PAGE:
To be clear, this talk is also from ten years ago.

A few notes from his talk:

  • Twitter has (or at least had, in 2012) the ability to stream a new Tweet onto the home timeline in 100 ms
  • The Write API accepts a tweet, then uses a “fanout” service so everyone who follows a user can see it. Hashes are kept for Tweets, which are Redis instances, and each Redis instance has a destination for some user. The “fanout” service batches 4000 users at a time
  • When “out of cache,” the process of retrieving Tweets may take 2–3 seconds; in cache is much faster. In other words, Twitter loads much more quickly for daily users than it does for people who have not used Twitter in months
  • Writes are relatively slow, particularly for very popular users with millions of followers; reads, in contrast, are “insanely fast”
  • Batch analytics are calculated nightly, with Hadoop
  • When someone really popular/famous Tweets, “fanout” is actually not used. Instead, it is integrated into the read path
  • There are 18 million deliveries a minute

A few quotes from “High Scalability”

Source, which only opens in Firefox for me for some reason:

Outliers, those with huge follower lists, are becoming a common case. Sending a tweet from a user with a lot of followers, that is with a large fanout, can be slow. Twitter tries to do it under 5 seconds, but it doesn’t always work, especially when celebrities tweet and tweet each other, which is happening more and more. One of the consequences is replies can arrive before the original tweet is received. Twitter is changing from doing all the work on writes to doing more work on reads for high value users.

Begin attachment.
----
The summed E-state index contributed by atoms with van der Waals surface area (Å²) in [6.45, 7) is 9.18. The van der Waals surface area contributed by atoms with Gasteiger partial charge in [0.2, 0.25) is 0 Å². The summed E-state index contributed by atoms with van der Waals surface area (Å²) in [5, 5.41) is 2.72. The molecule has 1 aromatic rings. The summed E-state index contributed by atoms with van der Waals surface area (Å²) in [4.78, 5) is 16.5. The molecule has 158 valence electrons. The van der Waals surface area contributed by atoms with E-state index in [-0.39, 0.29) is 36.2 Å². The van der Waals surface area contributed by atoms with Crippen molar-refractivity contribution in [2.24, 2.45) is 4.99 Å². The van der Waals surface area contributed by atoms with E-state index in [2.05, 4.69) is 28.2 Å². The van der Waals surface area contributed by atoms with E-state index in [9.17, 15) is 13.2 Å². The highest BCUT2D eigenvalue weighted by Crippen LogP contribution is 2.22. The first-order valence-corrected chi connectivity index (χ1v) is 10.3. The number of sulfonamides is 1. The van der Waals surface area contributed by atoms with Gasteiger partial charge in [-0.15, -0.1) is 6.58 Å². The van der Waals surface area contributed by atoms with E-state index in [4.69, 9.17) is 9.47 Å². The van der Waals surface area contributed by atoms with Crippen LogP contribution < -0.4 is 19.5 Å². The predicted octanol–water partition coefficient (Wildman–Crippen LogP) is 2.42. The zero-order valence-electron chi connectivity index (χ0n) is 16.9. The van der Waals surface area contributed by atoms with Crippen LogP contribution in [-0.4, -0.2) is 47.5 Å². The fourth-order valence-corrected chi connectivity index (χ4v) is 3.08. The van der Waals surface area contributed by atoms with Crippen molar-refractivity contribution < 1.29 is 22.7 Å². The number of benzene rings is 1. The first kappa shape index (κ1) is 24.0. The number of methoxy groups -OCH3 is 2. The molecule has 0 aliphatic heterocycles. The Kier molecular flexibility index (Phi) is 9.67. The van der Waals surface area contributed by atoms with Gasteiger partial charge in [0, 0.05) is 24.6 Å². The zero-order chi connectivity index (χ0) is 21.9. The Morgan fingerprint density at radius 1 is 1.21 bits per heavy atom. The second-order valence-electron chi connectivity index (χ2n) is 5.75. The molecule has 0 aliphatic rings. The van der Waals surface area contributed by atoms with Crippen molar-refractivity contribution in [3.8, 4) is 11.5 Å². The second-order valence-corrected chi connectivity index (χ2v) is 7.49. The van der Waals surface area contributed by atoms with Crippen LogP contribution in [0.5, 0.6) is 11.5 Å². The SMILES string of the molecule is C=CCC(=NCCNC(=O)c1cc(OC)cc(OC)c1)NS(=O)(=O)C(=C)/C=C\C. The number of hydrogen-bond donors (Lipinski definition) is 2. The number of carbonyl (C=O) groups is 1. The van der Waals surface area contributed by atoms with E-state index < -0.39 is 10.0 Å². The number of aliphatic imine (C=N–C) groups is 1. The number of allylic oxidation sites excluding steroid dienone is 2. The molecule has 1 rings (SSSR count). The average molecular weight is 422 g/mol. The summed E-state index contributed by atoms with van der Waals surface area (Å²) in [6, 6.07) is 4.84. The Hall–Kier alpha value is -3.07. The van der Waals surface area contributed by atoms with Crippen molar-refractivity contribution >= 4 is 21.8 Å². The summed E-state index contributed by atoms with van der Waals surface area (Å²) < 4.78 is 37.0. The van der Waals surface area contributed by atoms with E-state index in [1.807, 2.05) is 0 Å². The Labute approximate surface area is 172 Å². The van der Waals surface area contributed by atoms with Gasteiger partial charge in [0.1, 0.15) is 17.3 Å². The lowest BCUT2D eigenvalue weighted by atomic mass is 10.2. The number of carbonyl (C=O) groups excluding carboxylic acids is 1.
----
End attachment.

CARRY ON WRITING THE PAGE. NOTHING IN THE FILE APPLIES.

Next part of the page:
— From “High Scalability”

Blender creates the search timeline. It has to scatter-gather across the datacenter. It queries every Early Bird shard and asks do you have content that matches this query? If you ask for “New York Times” all shards are queried, the results are returned, sorted, merged, and reranked. Rerank is by social proof, which means looking at the number of retweets, favorites, and replies.
— From “High Scalability”

This is neither here nor there, but there is one thing from the Twitter Timeline talk that I found entertaining. The speaker mentioned that undergrads would often suggest using a massive SELECT statement, then says, “Trust me, we have tried it.” It makes me imagine a senior Twitter developer with a junior one at 2AM, trying to make the system work.

Junior Developer: Okay, why not just use a massive SELECT statement?
Senior Developer: Hey, let’s try it!
Junior Developer: ….
Senior Developer: ….
Junior Developer: Did it work?
Senior Developer: Where is the fire extinguisher

Tying It All Together (Sort Of)

That chart Elon Musk drew above (or had drawn; I am not sure which) is the Read Path. It leaves out a lot of detail.

Naturally, I think people were zeroing in on the “>1000 poorly batched RPCs just to render a home timeline” quotes. I am not sure what to make of it. The source for the High Scalability article was a Twitter talk called “Timelines At Scale,” so it would probably be a good place to start.

Another good source, I think, would be Yao Yue, who had worked at Twitter until a few weeks ago. She created something called Pelikan, and was an expert in cacheing.

She is also explicitly mentioned in the Twitter Blog, in this infrastructure post, but the person who wrote it (former VP of infrastructure and operations) was also either fired or quit.

Pelikan Blog.

Closing Thoughts

Please comment below with your extremely strong opinions for or against Elon Musk, or with something that is related to the tech stack.



Curt Corginia

Founder, CEO, CTO, COO, and janitor at a company I made up called CORGICorporation